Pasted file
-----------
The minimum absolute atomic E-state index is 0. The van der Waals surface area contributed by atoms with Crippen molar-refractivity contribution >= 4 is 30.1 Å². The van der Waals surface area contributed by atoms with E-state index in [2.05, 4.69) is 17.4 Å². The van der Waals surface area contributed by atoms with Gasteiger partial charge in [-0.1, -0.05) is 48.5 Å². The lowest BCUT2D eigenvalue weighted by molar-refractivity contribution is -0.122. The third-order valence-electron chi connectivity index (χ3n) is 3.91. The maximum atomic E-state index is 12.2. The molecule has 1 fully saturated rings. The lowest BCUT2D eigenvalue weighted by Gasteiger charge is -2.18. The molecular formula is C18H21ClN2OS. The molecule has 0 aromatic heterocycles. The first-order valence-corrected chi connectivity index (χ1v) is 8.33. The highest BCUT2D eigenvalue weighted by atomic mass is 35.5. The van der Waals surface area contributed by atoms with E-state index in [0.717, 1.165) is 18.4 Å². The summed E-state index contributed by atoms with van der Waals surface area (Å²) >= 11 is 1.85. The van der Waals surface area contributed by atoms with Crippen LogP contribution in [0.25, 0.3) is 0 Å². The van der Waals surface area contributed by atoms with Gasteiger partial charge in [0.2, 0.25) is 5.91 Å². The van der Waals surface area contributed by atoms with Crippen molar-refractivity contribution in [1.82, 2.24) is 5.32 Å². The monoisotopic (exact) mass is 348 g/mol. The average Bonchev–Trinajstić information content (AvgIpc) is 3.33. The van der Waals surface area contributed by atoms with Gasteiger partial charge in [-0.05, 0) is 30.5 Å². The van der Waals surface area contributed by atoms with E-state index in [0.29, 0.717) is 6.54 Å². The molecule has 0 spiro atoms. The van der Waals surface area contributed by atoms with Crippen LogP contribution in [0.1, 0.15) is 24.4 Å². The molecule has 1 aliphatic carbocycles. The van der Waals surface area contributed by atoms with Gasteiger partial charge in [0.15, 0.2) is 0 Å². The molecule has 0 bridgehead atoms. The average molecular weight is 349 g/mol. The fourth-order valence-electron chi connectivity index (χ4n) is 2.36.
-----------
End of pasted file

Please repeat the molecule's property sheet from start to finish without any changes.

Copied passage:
The minimum absolute atomic E-state index is 0. The van der Waals surface area contributed by atoms with Crippen molar-refractivity contribution >= 4 is 30.1 Å². The van der Waals surface area contributed by atoms with E-state index in [2.05, 4.69) is 17.4 Å². The van der Waals surface area contributed by atoms with Gasteiger partial charge in [-0.1, -0.05) is 48.5 Å². The lowest BCUT2D eigenvalue weighted by molar-refractivity contribution is -0.122. The third-order valence-electron chi connectivity index (χ3n) is 3.91. The maximum atomic E-state index is 12.2. The molecule has 1 fully saturated rings. The lowest BCUT2D eigenvalue weighted by Gasteiger charge is -2.18. The molecular formula is C18H21ClN2OS. The molecule has 0 aromatic heterocycles. The first-order valence-corrected chi connectivity index (χ1v) is 8.33. The highest BCUT2D eigenvalue weighted by atomic mass is 35.5. The van der Waals surface area contributed by atoms with E-state index in [0.717, 1.165) is 18.4 Å². The summed E-state index contributed by atoms with van der Waals surface area (Å²) >= 11 is 1.85. The van der Waals surface area contributed by atoms with Crippen LogP contribution in [0.25, 0.3) is 0 Å². The van der Waals surface area contributed by atoms with Gasteiger partial charge in [0.2, 0.25) is 5.91 Å². The van der Waals surface area contributed by atoms with Crippen molar-refractivity contribution in [1.82, 2.24) is 5.32 Å². The monoisotopic (exact) mass is 348 g/mol. The average Bonchev–Trinajstić information content (AvgIpc) is 3.33. The van der Waals surface area contributed by atoms with Gasteiger partial charge in [-0.05, 0) is 30.5 Å². The van der Waals surface area contributed by atoms with E-state index in [0.29, 0.717) is 6.54 Å². The molecule has 0 spiro atoms. The van der Waals surface area contributed by atoms with Crippen LogP contribution in [0.1, 0.15) is 24.4 Å². The molecule has 1 aliphatic carbocycles. The van der Waals surface area contributed by atoms with Gasteiger partial charge in [0.15, 0.2) is 0 Å². The molecule has 0 bridgehead atoms. The average molecular weight is 349 g/mol. The fourth-order valence-electron chi connectivity index (χ4n) is 2.36.